There is, in the Constitution and Canons of The Episcopal Church, a way to be received as a diocese and a way to leave as a diocese. It has to do with seeking and gaining the approval of The General Convention - which represents the fullness of all orders of ministry in the church in legislative session.

In a recent interview on a very nasty blog in a galaxy not far enough away (to which I won't be linking. Sorry, Matt), Bishop Iker claimed that this was not how the Diocese of Fort Worth came into being - that they were named "The Episcopal Diocese of Fort Worth" when they were carved out of the geography that once was The Episcopal Diocese of Dallas. And so, claims the not-so-good bishop, it will be the name they retain once they move to the Southern Cone.

They must be putting something funny in the incense down there in Fort Worth, because that sounds like a man who, to use a Texas phrase taught to me by my friend Katie Sherrod, is just "all ate up with dumb."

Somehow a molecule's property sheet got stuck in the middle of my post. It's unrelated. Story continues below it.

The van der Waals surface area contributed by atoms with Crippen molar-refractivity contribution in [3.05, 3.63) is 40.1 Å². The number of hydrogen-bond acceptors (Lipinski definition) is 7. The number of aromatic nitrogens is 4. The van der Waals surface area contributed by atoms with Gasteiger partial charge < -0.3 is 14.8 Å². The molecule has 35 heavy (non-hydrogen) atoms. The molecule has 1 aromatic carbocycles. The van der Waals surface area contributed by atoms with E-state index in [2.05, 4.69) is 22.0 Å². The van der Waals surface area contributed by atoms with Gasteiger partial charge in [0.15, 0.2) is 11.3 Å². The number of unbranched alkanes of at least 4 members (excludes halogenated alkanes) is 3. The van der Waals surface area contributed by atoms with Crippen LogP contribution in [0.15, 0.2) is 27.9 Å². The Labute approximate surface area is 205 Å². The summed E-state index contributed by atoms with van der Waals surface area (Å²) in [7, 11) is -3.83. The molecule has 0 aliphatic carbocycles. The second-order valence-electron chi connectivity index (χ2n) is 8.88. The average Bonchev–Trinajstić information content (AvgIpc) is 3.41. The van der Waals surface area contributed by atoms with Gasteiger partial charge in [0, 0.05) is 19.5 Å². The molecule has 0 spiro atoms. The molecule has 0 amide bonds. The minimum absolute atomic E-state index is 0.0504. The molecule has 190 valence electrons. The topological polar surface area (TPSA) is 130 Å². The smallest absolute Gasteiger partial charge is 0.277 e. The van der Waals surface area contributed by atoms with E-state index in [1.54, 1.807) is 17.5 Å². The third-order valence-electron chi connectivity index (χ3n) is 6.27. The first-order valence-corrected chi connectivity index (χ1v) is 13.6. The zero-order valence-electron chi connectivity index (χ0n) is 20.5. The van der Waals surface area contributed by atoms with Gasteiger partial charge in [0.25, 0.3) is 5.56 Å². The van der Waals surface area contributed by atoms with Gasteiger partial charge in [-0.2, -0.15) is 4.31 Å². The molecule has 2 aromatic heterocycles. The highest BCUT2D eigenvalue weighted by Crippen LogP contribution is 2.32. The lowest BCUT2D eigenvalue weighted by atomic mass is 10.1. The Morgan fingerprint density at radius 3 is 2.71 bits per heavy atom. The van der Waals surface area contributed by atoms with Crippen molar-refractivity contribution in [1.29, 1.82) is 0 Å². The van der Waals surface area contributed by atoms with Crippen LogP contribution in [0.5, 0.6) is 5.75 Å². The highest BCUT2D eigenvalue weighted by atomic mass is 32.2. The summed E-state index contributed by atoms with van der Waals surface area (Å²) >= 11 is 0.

Of course they called themselves "The Episcopal Diocese of Fort Worth" but it wasn't "official" until General Convention approved it. That's the way it works in the institutional church. That's the way it works, even in the Southern Cone.

This is legal maneuver masquerading as historical truth.

Pul-eeese! If it were any more transparent, it would be embarrassing.

In fact, it is.

I can't believe that there are people in that diocese who actually buy that line. which isn't even Iker's line. Indeed, I'm sure there are some who are humiliated by the actions and statements of Jack Leo Iker.

Well, truth be told, there are many, many intelligent people who haven't bought that or any other line from Bishop Iker, et al. There are some who ain't sniffin' that incense or drinking that ecclesiastical Kool Aid.

There is, in fact, an organization of them called "The Diocese of Fort Worth Via Media" which you can read about over at Katie Sherrod's Blog Desert's Child.

You'll find there the courageous "Statement of delegates who will remain in TEC" which is being read today at the convention. It lays out in clear points the reasons not to take this action and urges lay delegates and clergy to vote against the proposed changes in the canon to leave TEC and move to the Southern Cone.